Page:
Adding Flavor to Soups, Stews & Sauces
By Carol Witte, RDN, Director of Nutrition Services and Senior Centers
Soups, stews and delicious sauces are dishes that I enjoy cooking at home. A mixture of aromatic vegetables sautéed together form a strong foundation and a starting point for many of these recipes.
Maybe you have heard of the “trinity”—celery, onion and carrots. In France it is called a “mirepoix”—two parts onion to one part celery and carrots and in Brazil it is called “refogado”—garlic, onion, paprika and tomatoes in olive oil. These aromatic vegetables serve as a flavorful base to soups, stews, and sauces worldwide. Aromatics are vegetables that deliver not only aroma when heated or crushed and cooked but also amazing flavor. From garlic and onions to chilies and ginger, each vegetable boasts different health benefits and cooking qualities that make it unique.
To create delicious meals by adding flavor instead of fat, sugar or salt, here are some tips for using aromatics.
- Fresh is best! Aromatics contain too much water when frozen, but still can flavor soups if that is all you have. Chop and store aromatics in advance to make meal prep quick and easy during the week. Try using a food processor to dice or chop these vegetables.
- Chop veggies for even cooking. Root vegetables such as carrots may require a smaller chop to soften at the same rate as onions, but larger cubes may be appropriate for a soup or stew that will cook longer.
- Handle hot peppers and onions carefully. Oils from these vegetables can irritate your eyes and nose. Wear gloves and don’t touch your face. If you forget to wear gloves, wash your hands with dish soap immediately when you are done chopping.
- Limit fats and oils. Sauté or sweat vegetables in small amounts of oil, juice, broth or water. To sweat vegetables, cook them in a tightly covered pot. Vegetables will soften without browning.
Carrots Carrots are tops for beta carotene which helps regulate the immune system and may reduce risk for certain diseases of aging. Carrots are a good source of fiber, vitamins C and B6 and potassium. Cooking carrots unleashes beta carotene for better absorption. Carrots are good to add when you are cooking with tomatoes to help naturally sweeten the pot.
Celery Celery has 15 calories per cup and is a source of vitamins A, C and K and potassium. Celery also provides quercetin, a flavanoid with antioxidant, anti-inflammatory and heart-protecting properties. Cook celery to release its deep, savory flavor or enjoy it raw as a crunchy snack.
Chili Peppers Chili peppers range from mild to fiery hot. Heat intensity is courtesy of the chemical compound capsaicin, which may improve digestion. Smaller peppers are generally hotter. Add peppers to salsas, sauces and entrees for a spicy kick and a boost of vitamins A and C.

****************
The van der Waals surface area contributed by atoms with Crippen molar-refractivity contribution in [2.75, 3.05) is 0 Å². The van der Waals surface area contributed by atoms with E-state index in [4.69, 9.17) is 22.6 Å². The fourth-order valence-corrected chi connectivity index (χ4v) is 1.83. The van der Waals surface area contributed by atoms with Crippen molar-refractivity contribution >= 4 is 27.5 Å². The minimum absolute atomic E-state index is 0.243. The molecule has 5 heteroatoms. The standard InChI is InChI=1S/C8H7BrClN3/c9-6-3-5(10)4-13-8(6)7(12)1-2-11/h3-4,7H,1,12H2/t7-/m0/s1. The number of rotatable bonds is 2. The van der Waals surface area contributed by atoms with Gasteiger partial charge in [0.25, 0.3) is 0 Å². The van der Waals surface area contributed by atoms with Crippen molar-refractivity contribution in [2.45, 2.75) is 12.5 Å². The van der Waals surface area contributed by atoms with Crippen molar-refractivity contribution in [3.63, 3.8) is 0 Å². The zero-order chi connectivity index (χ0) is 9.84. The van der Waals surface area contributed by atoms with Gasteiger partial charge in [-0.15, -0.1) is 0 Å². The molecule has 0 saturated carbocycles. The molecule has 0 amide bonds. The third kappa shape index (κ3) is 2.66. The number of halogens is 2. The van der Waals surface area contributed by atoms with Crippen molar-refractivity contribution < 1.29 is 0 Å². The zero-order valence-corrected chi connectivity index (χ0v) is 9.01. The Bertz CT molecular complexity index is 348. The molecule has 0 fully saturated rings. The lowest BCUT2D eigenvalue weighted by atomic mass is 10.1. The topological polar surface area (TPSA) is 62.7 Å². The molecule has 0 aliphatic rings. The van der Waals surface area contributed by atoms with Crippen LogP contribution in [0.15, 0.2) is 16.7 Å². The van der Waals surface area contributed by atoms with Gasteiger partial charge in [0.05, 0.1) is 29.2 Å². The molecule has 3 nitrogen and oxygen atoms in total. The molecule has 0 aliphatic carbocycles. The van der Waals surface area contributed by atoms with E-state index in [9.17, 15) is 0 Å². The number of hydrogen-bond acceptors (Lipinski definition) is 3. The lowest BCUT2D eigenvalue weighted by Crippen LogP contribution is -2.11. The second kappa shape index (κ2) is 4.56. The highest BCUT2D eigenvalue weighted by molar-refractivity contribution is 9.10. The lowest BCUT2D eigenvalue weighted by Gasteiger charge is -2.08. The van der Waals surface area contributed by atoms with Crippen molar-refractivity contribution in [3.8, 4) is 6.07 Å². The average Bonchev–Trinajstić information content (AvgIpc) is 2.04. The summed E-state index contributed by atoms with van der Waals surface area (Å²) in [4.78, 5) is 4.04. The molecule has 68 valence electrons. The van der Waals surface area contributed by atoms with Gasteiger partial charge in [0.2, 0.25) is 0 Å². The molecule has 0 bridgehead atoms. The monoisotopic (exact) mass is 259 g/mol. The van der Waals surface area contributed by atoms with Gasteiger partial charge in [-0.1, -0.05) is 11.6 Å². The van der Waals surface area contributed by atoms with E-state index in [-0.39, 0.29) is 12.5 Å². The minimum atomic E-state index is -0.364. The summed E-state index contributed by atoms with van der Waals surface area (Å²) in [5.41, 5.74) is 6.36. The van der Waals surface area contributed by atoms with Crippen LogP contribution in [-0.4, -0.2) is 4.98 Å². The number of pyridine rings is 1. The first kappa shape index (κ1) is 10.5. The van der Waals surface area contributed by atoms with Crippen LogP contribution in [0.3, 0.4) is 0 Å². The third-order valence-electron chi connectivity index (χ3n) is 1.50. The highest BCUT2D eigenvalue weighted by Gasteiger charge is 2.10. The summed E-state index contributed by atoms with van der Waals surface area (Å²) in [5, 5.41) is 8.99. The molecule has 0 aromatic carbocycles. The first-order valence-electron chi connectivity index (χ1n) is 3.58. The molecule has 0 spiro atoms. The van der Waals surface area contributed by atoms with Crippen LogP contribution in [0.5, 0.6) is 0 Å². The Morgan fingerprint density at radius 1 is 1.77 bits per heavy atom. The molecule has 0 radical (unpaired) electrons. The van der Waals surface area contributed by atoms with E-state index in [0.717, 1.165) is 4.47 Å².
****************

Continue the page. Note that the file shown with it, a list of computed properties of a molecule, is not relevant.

Garlic Eating garlic regularly may reduce atherosclerosis and the risk of stomach and colorectal cancers. Garlic’s phytochemical content delivers its potential cholesterol-lowering and cancer-fighting characteristics. Garlic has also been known to help the common cold because of some of these properties.
Ginger With a signature spicy fragrance, ginger shines in sweet and savory dishes. It’s rich in antioxidants such as 6-gingerol, believed to be responsible for reducing nausea and symptoms of vertigo. Ginger provides vitamin C, magnesium and potassium.
Leeks With a mild onion flavor, leeks are best cooked. Enjoy leeks grilled, in pasta dishes or as the key ingredient in vichyssoise — a French-style potato soup. Leeks are a natural source of inulin, which supports good gut bacteria. Leeks provide vitamins A and C, folate and manganese.
Onions Onions are a staple in most kitchens and are aromatics superstars. High concentrations of allyl sulfides in onions do double duty fighting heart disease and cancer. Onions are a good source of inulin (for a healthy gut), vitamin C, fiber, folate and manganese. Enjoy sweet onions raw in salads and the pungent ones in stews, sauces or roasted.
Parsnips Roast and caramelize parsnips to bring out their natural sweetness. Smaller roots are most flavorful and tender. They are a good source of vitamin C, folate and fiber.
Peppers Native to Central and South America, bell peppers come in a range of colors. Green peppers ripen to red and become sweeter. At 30 calories, one red pepper delivers a day’s worth of vitamins A and C — a great choice for healthy skin and immune function. Roast, stir-fry or enjoy peppers raw by themselves or in salads.
Shallots Traditionally used to flavor French sauces, shallots boast a flavor that’s between onion and garlic. Shallots may be cooked whole, oven roasted or finely chopped to season salad dressings. They are a good source of vitamin C, vitamin B6 and manganese.
Scallions Also called spring or green onions, scallions have a sweet, delicate onion flavor. Enjoy thin scallions raw in grain or potato salads and salsas. Use thicker, more pungent scallions in pasta dishes, omelets and stir-fries. This low-calorie vegetable provides fiber, potassium and vitamin A.